Senator BARTLETT. Thank you very much, Mr. Byer.
Does that conclude your statement?
Mr. BYER. It does.
Senator BARTLETT. We will be very glad to hear from Mr. Milton in a few minutes.
What do you estimate as the cost of such a building?
Mr. BYER. I talked with the contractors and some of the State Department officials to make the building worthwhile. They feel that $2,500,000 will be a logical figure.
Senator BARTLETT. Has there been a further estimate of the annual cost to the Federal Government?
Mr. BYER. No, there hasn't. We have discussed nothing exactly. Senator BARTLETT. You mentioned the names of several highly placed persons in public life who have endorsed the bill, or at least the concept of the bill. I should add that although he has not done that, because he has not had opportunity to study it carefully, Senator Mike Monroney, of Oklahoma, chairman of the Aviation Subcommittee of the Commerce Committee, is greatly interested.
Breaking the bill down into sections, it is noted that section 1 authorizes the establishment and operation of a foreign trade zone and Hall of States. George, since you are certainly the author of the idea of the proposed legislation, would you tell us what your concept of the foreign trade zone is?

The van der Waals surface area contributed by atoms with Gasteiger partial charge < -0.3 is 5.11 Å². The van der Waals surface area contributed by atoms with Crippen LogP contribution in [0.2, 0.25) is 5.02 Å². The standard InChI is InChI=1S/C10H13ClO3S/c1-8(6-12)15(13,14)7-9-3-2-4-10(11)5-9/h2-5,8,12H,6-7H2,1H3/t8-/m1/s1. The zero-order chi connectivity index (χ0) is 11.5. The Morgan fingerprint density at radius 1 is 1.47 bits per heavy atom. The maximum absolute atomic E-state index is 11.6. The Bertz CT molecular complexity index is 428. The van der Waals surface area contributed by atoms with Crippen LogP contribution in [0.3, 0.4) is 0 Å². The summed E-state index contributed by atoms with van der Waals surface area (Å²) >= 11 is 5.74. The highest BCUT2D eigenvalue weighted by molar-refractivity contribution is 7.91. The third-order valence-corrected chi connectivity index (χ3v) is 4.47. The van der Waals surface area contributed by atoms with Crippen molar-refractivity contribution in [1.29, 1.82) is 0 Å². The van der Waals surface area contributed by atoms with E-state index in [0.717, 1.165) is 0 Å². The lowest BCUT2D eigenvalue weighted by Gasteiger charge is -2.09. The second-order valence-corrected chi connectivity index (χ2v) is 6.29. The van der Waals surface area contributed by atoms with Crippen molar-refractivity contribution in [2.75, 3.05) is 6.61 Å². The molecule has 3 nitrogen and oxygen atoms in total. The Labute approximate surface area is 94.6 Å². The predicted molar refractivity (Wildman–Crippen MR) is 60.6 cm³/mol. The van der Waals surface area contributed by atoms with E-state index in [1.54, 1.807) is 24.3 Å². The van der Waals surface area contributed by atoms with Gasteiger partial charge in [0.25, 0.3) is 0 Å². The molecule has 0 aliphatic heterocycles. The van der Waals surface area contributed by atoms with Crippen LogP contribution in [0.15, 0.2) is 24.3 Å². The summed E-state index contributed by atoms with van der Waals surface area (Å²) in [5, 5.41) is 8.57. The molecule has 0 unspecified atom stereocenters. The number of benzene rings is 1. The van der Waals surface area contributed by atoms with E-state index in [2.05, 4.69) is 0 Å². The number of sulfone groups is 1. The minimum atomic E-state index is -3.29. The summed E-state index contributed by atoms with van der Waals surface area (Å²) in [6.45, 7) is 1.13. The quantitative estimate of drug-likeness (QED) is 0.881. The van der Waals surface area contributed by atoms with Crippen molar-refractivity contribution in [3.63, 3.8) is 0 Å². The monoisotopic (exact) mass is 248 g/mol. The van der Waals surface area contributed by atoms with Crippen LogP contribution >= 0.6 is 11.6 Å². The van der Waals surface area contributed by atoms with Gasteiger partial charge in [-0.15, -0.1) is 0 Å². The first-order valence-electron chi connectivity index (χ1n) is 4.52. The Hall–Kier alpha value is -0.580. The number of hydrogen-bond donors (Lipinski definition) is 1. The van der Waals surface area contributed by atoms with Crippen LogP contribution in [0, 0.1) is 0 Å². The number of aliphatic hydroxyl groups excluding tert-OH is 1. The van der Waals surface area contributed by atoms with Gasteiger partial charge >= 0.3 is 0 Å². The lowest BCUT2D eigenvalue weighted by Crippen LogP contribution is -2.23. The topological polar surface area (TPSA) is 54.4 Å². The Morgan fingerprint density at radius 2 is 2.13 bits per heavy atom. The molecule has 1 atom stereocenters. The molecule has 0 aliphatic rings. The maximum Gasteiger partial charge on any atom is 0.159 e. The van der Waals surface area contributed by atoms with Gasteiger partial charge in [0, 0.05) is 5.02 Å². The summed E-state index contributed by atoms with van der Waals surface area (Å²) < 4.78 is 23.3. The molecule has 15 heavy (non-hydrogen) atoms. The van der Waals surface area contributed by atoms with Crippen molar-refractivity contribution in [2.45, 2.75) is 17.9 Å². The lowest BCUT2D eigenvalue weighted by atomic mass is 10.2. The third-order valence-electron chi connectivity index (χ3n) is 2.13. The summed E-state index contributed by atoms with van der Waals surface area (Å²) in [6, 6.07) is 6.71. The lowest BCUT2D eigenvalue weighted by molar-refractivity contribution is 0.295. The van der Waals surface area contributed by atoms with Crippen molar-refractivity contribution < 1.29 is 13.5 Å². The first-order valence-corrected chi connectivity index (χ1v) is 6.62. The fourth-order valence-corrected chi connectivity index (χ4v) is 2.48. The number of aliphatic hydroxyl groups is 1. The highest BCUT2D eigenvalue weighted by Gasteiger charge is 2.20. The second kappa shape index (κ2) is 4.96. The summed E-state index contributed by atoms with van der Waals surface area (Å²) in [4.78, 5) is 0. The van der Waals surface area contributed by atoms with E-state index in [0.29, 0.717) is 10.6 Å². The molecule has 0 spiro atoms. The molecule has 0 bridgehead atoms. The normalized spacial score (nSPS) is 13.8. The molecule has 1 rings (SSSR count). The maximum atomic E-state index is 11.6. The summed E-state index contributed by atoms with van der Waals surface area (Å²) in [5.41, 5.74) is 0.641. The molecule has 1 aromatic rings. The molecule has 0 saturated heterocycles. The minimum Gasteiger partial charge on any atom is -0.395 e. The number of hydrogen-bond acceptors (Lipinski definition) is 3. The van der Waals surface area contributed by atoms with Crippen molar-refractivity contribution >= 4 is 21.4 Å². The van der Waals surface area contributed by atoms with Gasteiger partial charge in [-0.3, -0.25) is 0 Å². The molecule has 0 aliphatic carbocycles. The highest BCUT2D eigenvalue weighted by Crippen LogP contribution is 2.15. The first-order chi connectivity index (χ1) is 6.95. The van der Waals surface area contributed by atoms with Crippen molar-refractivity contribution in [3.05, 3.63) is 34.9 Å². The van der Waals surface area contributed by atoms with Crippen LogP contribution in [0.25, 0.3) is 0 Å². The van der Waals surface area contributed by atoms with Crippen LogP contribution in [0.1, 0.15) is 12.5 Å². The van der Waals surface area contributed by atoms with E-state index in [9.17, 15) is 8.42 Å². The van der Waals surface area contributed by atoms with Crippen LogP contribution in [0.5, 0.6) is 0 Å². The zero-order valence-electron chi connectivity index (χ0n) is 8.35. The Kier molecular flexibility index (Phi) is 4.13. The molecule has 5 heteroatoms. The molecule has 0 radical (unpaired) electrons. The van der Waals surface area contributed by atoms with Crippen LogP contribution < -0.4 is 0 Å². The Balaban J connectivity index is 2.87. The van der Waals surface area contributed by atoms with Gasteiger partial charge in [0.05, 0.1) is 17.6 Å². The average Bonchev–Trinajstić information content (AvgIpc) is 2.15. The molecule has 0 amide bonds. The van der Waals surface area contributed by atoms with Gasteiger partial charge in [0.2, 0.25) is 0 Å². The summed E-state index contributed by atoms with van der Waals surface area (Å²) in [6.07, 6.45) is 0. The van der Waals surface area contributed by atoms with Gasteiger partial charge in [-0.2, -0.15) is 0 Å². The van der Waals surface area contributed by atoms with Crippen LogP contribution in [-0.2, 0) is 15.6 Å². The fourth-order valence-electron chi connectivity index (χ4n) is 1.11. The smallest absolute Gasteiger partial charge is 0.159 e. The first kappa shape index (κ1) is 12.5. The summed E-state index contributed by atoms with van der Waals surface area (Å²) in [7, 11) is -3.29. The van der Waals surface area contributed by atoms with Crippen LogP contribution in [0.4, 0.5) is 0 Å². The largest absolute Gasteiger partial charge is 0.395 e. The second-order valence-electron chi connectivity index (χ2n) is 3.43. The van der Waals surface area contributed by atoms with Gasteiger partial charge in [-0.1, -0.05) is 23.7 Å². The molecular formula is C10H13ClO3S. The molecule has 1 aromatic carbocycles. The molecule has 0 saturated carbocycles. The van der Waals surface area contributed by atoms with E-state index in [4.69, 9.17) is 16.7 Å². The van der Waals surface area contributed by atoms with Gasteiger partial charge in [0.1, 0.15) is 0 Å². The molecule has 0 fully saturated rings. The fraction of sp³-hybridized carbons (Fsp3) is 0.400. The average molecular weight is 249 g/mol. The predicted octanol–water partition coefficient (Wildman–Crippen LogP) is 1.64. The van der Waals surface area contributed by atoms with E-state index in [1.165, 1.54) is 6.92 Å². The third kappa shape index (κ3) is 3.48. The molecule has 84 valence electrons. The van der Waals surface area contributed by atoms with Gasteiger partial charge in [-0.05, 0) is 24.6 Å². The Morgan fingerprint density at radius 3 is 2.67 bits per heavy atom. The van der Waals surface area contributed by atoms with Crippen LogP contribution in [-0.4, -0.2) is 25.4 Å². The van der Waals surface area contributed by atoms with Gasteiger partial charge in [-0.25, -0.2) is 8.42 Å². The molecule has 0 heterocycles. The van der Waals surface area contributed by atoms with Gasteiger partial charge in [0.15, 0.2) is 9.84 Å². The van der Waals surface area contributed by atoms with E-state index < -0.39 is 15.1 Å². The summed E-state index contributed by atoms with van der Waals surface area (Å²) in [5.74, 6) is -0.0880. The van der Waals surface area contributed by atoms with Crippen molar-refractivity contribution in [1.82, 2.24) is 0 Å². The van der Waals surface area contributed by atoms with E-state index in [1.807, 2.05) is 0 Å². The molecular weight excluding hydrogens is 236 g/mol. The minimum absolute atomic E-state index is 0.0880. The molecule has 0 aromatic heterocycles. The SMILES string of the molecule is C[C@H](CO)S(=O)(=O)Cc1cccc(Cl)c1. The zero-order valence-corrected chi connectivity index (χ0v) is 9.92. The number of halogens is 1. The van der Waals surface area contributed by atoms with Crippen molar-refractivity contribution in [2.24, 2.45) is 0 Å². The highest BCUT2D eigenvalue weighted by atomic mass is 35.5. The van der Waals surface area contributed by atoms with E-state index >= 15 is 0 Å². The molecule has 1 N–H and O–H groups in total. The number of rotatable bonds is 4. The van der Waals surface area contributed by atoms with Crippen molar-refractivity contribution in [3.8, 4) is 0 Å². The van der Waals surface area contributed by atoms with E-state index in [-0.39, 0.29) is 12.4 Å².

Mr. BYER. As I get that, Bob, that is more or less Senator Gruening's idea. I think it is a very worthy one. I see no reason why it will take anything away from local merchants in that, to purchase any articles in this trade zone, they would have to have through passage. This is merely a place to have these States present some of their best, smaller items for purchases for foreigners. I think it is a great showcase of American products.
Senator BARTLETT. And this would be a duplicate, more or less, of that which is found at Shannon Airport in Ireland?
Mr. BYER. I have never been there, but from hearing Senator Gruening, I think it is very much like that.
Senator BARTLETT. When Senator Gruening testifies Monday, I think we will go into this further. It is just possible that we are going to have to switch this around and arrive at a different approach.